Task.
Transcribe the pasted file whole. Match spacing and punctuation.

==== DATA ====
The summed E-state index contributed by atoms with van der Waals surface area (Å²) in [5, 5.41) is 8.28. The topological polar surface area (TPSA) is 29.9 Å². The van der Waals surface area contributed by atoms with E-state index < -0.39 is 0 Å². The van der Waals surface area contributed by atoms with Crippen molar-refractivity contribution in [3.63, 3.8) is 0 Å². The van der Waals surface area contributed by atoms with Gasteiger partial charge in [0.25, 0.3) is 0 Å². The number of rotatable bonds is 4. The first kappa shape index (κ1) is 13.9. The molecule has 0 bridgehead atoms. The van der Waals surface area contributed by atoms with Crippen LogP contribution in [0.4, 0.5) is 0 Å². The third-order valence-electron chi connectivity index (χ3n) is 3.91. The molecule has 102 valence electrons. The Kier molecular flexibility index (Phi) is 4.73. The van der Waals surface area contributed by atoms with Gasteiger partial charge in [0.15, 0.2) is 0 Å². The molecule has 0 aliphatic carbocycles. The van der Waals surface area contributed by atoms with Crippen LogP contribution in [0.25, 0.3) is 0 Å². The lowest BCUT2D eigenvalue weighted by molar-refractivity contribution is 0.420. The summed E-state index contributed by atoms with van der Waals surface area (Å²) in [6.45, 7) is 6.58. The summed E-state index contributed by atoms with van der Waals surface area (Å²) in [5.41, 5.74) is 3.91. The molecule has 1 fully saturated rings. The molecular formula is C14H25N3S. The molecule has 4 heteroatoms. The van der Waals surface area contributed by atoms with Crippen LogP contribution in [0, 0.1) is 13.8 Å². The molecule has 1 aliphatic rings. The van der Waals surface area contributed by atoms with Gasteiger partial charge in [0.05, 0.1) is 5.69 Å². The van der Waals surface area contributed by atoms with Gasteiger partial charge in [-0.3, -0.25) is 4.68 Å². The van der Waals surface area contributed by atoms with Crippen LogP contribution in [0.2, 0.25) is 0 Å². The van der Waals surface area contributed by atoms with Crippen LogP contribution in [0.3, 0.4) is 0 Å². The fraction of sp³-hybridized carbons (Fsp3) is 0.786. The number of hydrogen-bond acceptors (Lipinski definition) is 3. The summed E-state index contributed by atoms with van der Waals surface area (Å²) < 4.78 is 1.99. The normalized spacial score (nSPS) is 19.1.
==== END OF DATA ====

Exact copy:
The summed E-state index contributed by atoms with van der Waals surface area (Å²) in [5, 5.41) is 8.28. The topological polar surface area (TPSA) is 29.9 Å². The van der Waals surface area contributed by atoms with E-state index < -0.39 is 0 Å². The van der Waals surface area contributed by atoms with Crippen molar-refractivity contribution in [3.63, 3.8) is 0 Å². The van der Waals surface area contributed by atoms with Gasteiger partial charge in [0.25, 0.3) is 0 Å². The number of rotatable bonds is 4. The first kappa shape index (κ1) is 13.9. The molecule has 0 bridgehead atoms. The van der Waals surface area contributed by atoms with Crippen LogP contribution in [0.4, 0.5) is 0 Å². The third-order valence-electron chi connectivity index (χ3n) is 3.91. The molecule has 102 valence electrons. The Kier molecular flexibility index (Phi) is 4.73. The van der Waals surface area contributed by atoms with Gasteiger partial charge in [0.15, 0.2) is 0 Å². The molecule has 0 aliphatic carbocycles. The van der Waals surface area contributed by atoms with Crippen LogP contribution in [0.25, 0.3) is 0 Å². The lowest BCUT2D eigenvalue weighted by molar-refractivity contribution is 0.420. The summed E-state index contributed by atoms with van der Waals surface area (Å²) in [6.45, 7) is 6.58. The summed E-state index contributed by atoms with van der Waals surface area (Å²) in [5.41, 5.74) is 3.91. The molecule has 1 fully saturated rings. The molecular formula is C14H25N3S. The molecule has 4 heteroatoms. The van der Waals surface area contributed by atoms with Crippen LogP contribution in [0, 0.1) is 13.8 Å². The molecule has 1 aliphatic rings. The van der Waals surface area contributed by atoms with Gasteiger partial charge in [0.05, 0.1) is 5.69 Å². The van der Waals surface area contributed by atoms with Gasteiger partial charge in [-0.3, -0.25) is 4.68 Å². The van der Waals surface area contributed by atoms with Crippen LogP contribution in [0.2, 0.25) is 0 Å². The van der Waals surface area contributed by atoms with Crippen LogP contribution in [0.3, 0.4) is 0 Å². The fraction of sp³-hybridized carbons (Fsp3) is 0.786. The number of hydrogen-bond acceptors (Lipinski definition) is 3. The summed E-state index contributed by atoms with van der Waals surface area (Å²) < 4.78 is 1.99. The normalized spacial score (nSPS) is 19.1.